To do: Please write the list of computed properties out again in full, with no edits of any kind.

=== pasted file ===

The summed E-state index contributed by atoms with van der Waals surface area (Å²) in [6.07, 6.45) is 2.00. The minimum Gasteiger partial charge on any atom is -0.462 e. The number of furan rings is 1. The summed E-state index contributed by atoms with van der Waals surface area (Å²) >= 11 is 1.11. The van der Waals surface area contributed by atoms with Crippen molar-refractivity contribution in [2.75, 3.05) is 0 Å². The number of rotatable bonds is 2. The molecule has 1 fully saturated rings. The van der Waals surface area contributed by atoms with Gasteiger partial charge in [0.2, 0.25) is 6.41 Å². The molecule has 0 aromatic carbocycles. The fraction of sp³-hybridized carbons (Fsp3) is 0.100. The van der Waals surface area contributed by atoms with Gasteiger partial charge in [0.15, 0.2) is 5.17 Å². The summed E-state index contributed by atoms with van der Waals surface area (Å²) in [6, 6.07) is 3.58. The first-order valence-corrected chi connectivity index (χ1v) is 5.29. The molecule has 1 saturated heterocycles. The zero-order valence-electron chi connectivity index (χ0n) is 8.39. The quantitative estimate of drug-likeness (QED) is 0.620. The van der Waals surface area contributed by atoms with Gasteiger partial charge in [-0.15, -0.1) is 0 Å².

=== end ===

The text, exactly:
The summed E-state index contributed by atoms with van der Waals surface area (Å²) in [6.07, 6.45) is 2.00. The minimum Gasteiger partial charge on any atom is -0.462 e. The number of furan rings is 1. The summed E-state index contributed by atoms with van der Waals surface area (Å²) >= 11 is 1.11. The van der Waals surface area contributed by atoms with Crippen molar-refractivity contribution in [2.75, 3.05) is 0 Å². The number of rotatable bonds is 2. The molecule has 1 fully saturated rings. The van der Waals surface area contributed by atoms with Gasteiger partial charge in [0.2, 0.25) is 6.41 Å². The molecule has 0 aromatic carbocycles. The fraction of sp³-hybridized carbons (Fsp3) is 0.100. The van der Waals surface area contributed by atoms with Gasteiger partial charge in [0.15, 0.2) is 5.17 Å². The summed E-state index contributed by atoms with van der Waals surface area (Å²) in [6, 6.07) is 3.58. The first-order valence-corrected chi connectivity index (χ1v) is 5.29. The molecule has 1 saturated heterocycles. The zero-order valence-electron chi connectivity index (χ0n) is 8.39. The quantitative estimate of drug-likeness (QED) is 0.620. The van der Waals surface area contributed by atoms with Gasteiger partial charge in [-0.15, -0.1) is 0 Å².